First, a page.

the biggest mistake people make when going green

‘Going Green’. People see this as a lifestyle thing now. They see it as an alternative lifestyle thing, which is rather silly because what ‘going green’ is really all about is getting back to the lives we should all be living; closely connected with the ebb and flow of nature, in tune with our bodies, our minds and the land around us. I get a little antsy when people view my ‘green’ slant as a lifestyle choice. I reckon surrounding yourself with electronic stimulants and eating frozen meals is a lifestyle choice.

this will make (a bit) more sense later on... via gagbay

But on to the biggest boo boo people make when they do decide to make the switch. I’ve seen it a lot. Most people do it. It’s this:

They keep on consuming as much as they did before, only now they buy organic baby wipes and eco-friendly fabric softener.

They switch to ‘green’ products, but they never change their consumption patterns.

This, my friends, leads me to this sweet point to it all:

We can’t save the world by buying stuff.

Of course we all need to buy some stuff (who makes their own toilet paper?), so making sure you’re buying products made sustainably is vital. But it’s not the crux. The deep truth is we have to consume less. We have to waste less. We must squander less.

We don’t need baby wipes. My mother (in fact I bet most pre-90s mothers) raised two dirt-loving children without baby wipes. She used water and a soft cloth. Or spit and a hanky.

We don’t need eco-friendly fabric softener. A cup of white vinegar in the final rinse will do it.

Earth-friendly bench spray... all you need is water and lemon juice or vinegar.

I could go on. You get my gist, no? I find this ‘eco-shape’ bottled water a good example of losing one’s common sense. And this list of the 14 Dumbest Green Gadgets on Earth is, well, ridumbculous (it’s a word. I just made it one just then).

The antidote to this persistent overconsumption is getting resourceful. You think of clever ways to make-do with what you have. Bottle brush gone skanky? Not to worry, swish a few crushed egg shells, a little water and bicarb soda in your bottle and you’re done! Lost your nut crusher? Fret not, use a stone and whammo! (I have done this.) Run out of gift wrap? Rip out a few pages of an old magazine and call it quirky.

The whole thing becomes Really Rather Fun: you discover fabulous new uses for defunct PCs; you learn about the ingenious ways your granny entertained the family before the advent of iPads; you pat yourself on the back for building a chook pen made entirely out of wood panels from the 70s sauna-style bathroom in your house (which was courtesy of its previous owner).

People who get resourceful, who become classic Do-it-Yourselfers, find meaning and purpose in their day. They get... clever. They feel valued. Which makes them happy (and which explains the up and up of the giant hardware store trend).

DIY-ing also helps you achieve flow, that ethereal space where you’re so engulfed in what you’re doing that time passes without you even being aware of it.

The icing on the cake of all this is that consuming less makes us happier. Research shows it. Anecdotally, I can confirm it. Buddhists and Taoists have been gently telling us for centuries. I wrote about it a while back in this post called Consume less,smile more:

Socrates proclaimed, “The secret to happiness is not found in seeking more, but in developing the capacity to enjoy less”. Lao Tzu, the founder of Taoism said, “Be content with what you have; rejoice in the way things are. When you realise there is nothing lacking, the whole world belongs to you”. Spanish poet Lope de Vega said, “With a few flowers in my garden, half a dozen pictures and some books, I live without envy”.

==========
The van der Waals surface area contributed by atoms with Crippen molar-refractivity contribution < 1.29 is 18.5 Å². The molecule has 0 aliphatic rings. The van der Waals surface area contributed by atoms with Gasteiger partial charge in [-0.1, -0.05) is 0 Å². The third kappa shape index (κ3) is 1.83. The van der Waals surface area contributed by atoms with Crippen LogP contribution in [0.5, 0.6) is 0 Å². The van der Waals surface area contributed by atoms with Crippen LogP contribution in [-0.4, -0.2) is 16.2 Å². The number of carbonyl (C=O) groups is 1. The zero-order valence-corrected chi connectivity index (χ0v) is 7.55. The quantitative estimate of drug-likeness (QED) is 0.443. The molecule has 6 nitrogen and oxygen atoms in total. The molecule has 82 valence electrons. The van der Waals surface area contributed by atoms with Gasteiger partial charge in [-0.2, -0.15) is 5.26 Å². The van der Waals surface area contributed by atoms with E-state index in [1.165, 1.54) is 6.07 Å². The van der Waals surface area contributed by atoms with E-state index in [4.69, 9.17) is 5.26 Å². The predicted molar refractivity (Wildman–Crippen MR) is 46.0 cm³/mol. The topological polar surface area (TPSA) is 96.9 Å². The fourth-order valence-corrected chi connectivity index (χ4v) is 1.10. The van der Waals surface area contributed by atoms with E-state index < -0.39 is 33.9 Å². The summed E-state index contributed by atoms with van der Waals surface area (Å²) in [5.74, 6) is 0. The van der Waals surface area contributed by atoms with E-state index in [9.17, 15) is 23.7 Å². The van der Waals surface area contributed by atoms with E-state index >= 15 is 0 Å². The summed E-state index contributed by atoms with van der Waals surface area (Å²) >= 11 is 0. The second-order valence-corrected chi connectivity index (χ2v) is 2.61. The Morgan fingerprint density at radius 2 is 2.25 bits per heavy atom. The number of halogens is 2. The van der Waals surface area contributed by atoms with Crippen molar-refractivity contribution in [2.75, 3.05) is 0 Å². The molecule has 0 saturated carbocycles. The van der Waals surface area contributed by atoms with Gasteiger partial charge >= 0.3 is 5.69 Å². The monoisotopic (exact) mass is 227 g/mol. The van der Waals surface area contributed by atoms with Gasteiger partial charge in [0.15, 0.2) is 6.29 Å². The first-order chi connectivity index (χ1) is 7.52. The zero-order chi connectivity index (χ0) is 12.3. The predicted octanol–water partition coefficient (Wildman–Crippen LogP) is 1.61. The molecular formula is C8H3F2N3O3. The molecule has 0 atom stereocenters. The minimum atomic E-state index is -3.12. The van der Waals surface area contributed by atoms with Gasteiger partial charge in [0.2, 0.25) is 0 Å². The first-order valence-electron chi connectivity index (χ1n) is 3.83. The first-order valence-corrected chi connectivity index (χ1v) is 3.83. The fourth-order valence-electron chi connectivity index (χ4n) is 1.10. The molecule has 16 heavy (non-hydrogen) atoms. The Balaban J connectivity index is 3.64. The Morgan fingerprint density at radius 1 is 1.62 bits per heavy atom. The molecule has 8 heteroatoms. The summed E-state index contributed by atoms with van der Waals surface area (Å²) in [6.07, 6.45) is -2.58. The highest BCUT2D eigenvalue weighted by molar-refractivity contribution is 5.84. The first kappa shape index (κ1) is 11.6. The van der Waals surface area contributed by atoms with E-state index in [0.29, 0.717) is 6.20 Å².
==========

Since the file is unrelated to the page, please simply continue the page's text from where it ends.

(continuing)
Indeed, when you consume less and find satisfaction in what you already have, you appreciate the little things that previously didn’t even make it on to your radar. You become grateful. And as I’ve banged on before (read this post on gratitude), being grateful gives you meaning. And meaning... well that’s just the purpose of it all.

If you know someone who fits the ‘oh but now I buy eco-friendly floor cleaner’ bill, maybe pass this one on?


  1. Hear hear! I find myself often saying/writing - 'going green isn't about buying green - it's about not buying'. Well said Maria.

  2. I must admit before reading this post I would have been the 'I'll just buy green' person, and thats why I love reading blogs because other people teach me things I am in no way an expert about. Thank you :)

  3. I agree Maria! I am seeing so many 'green' products that are fooling people into buying something to buy the planet when you can just make most of them at home without chemicals for a 10th of the price. It's easy going green, just jump off the buying treadmill for a while and watch and observe...and learn. And yes I am sure I have been duped into buying something with a picture of the Earth on it or something too, so I am not perfect either.

    1. nor am I by any means... you learn as you go!

  4. This is something I need to remind myself again from time to time. Thanks for a great post!

  5. great post. we do experiences like spending time with family doing something fun that they wouldnt do and the same thing with each other.. I started reading the minimalists blog.. really great blog. fits right in to environmentally friendly.

  6. Such a timely post, pre-Christmas Maria. I must remember that idea about magazine pages for wrapping paper, as even though I recycle most gift paper, ribbons and bags, I sometimes still get caught short.
    Thanks again for a great post.

  7. Beautiful post - thank you :)



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